UNICEF also cited the case of Afghanistan, which despite enormous challenges also made huge strides in getting children in school, especially girls. From the first day of school in March 2002, when nearly 2 million children turned up in classrooms, to the new school year that kicked off in March 2003, Afghanistan has seen school attendance double, with huge numbers of girls attending for the first time in years.
“The only way to make real change for children is through bold strokes,” Bellamy said. A bold stroke in Kenya’s case was the stroke of a pen eliminating school fees. In Afghanistan it was a stroke of inspiration to make rebuilding education the country’s first major priority. The more bold strokes we make for children, the more decent and prosperous our societies will become. That’s a proven fact.”
Bellamy cited other improvements for children in the past year:
• Increase in birth registration in about 50 countries. Children registered at birth helps children realize their rights to a name, nationality, and access to social services.
• 120,000 child deaths averted due to increased measles immunization. The Measles Initiative, led by UNICEF, WHO, The American Red Cross, Canadian International Development Agency, United Nations Foundation, and the U.S. Centers for Disease Control and Prevention, has immunized 85 million children since 2001.
• A polio-free Europe. A notable milestone in the rapidly gathering campaign to eradicate polio from the earth. Only seven countries remain polio endemic.
A World Fit for Children
The real work of implementing the goals set at the UN Special Session on Children has just begun, Bellamy noted. “The progress made in the past 12 months is a good start, but tremendous challenges lie ahead. All stakeholders – governments, civil society and NGOs, families and children, and the international community - need to move further ahead from words to deeds, from plans and policies to actions and results,” she said.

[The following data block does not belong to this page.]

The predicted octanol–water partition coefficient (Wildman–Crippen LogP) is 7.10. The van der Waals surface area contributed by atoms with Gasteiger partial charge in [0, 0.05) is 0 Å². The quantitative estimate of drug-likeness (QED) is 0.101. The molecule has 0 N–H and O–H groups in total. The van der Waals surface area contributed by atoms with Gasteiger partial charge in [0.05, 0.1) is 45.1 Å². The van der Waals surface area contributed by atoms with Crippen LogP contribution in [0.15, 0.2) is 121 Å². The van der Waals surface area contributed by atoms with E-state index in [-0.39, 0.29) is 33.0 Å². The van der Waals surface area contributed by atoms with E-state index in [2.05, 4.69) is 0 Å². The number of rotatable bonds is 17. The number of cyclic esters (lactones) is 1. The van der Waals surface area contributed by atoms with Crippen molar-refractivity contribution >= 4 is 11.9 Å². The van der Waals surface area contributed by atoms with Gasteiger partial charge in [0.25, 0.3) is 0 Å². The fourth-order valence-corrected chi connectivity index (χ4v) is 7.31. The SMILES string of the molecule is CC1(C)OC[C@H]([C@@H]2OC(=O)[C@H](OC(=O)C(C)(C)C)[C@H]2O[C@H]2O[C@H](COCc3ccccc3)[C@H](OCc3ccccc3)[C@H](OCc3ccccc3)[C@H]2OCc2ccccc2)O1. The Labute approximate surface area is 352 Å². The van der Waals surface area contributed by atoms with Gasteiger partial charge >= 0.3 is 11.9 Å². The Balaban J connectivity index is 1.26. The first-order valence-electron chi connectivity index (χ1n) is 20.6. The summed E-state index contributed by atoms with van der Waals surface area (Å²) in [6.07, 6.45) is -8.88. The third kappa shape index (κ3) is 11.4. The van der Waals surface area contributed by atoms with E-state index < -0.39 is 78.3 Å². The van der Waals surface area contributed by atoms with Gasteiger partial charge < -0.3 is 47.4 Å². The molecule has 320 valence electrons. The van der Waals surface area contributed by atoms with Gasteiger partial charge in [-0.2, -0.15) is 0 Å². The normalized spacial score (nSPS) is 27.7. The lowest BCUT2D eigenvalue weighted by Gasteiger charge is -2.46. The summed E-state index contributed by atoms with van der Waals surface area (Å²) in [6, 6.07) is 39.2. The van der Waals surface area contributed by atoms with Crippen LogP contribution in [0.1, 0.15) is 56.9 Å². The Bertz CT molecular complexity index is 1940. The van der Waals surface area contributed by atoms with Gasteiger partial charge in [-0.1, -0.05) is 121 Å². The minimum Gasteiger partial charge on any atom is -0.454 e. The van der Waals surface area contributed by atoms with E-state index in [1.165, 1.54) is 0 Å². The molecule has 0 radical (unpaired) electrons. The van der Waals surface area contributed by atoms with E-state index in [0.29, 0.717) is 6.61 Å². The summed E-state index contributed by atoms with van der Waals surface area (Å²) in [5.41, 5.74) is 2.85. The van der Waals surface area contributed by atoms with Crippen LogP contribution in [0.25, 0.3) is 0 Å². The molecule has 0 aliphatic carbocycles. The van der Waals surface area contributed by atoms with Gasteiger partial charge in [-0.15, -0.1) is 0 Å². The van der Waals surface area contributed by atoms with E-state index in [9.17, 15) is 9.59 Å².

UNICEF also listed several immediate actions to be taken by all governments in keeping with their commitment toward a world fit for children.
• All countries should establish or strengthen appropriate national bodies for the protection of children. National budgets should be reviewed to allocate at least 20% to basic social services which benefit children.
• Developed countries are encouraged to raise their ODA levels to reach the target of 0.7 per cent of their GNP for overall ODA and to allocate at least 20 per cent of ODA to basic social services.
• All countries should establish or strengthen monitoring systems at national and sub-national levels to assess progress towards the goals and targets.
• All countries should conduct periodic reviews of progress at national and sub-national levels to address obstacles and to accelerate progress.
“If current trends continue, it is unlikely the world will achieve the Millennium Development Goals,” Bellamy argued. “But if we invest in children now, especially using the high-effective, low-cost investments that we already know work, we’ll give ourselves a fighting chance to achieve our goals. They are goals worth achieving. For the sake of children, let’s redouble our efforts to reach them.”